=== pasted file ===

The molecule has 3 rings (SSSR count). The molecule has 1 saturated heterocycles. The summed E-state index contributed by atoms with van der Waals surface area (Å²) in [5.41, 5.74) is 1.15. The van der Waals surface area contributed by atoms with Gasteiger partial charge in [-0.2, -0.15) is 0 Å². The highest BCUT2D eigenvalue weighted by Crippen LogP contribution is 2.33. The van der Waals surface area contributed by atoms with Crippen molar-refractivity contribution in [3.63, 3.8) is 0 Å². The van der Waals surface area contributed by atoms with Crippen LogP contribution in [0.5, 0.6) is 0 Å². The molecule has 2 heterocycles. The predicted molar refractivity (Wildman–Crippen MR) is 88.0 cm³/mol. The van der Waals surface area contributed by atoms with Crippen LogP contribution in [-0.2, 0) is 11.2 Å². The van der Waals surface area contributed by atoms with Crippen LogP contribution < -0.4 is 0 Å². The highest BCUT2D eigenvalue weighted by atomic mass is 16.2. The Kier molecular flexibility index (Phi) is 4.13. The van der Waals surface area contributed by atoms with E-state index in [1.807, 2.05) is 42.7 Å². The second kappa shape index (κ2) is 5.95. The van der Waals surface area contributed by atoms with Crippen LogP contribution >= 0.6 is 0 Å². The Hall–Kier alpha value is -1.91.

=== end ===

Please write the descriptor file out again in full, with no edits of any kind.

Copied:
The molecule has 3 rings (SSSR count). The molecule has 1 saturated heterocycles. The summed E-state index contributed by atoms with van der Waals surface area (Å²) in [5.41, 5.74) is 1.15. The van der Waals surface area contributed by atoms with Gasteiger partial charge in [-0.2, -0.15) is 0 Å². The highest BCUT2D eigenvalue weighted by Crippen LogP contribution is 2.33. The van der Waals surface area contributed by atoms with Crippen molar-refractivity contribution in [3.63, 3.8) is 0 Å². The van der Waals surface area contributed by atoms with Crippen LogP contribution in [0.5, 0.6) is 0 Å². The molecule has 2 heterocycles. The predicted molar refractivity (Wildman–Crippen MR) is 88.0 cm³/mol. The van der Waals surface area contributed by atoms with Crippen LogP contribution in [-0.2, 0) is 11.2 Å². The van der Waals surface area contributed by atoms with Crippen LogP contribution < -0.4 is 0 Å². The highest BCUT2D eigenvalue weighted by atomic mass is 16.2. The Kier molecular flexibility index (Phi) is 4.13. The van der Waals surface area contributed by atoms with E-state index in [1.807, 2.05) is 42.7 Å². The second kappa shape index (κ2) is 5.95. The van der Waals surface area contributed by atoms with Crippen LogP contribution >= 0.6 is 0 Å². The Hall–Kier alpha value is -1.91.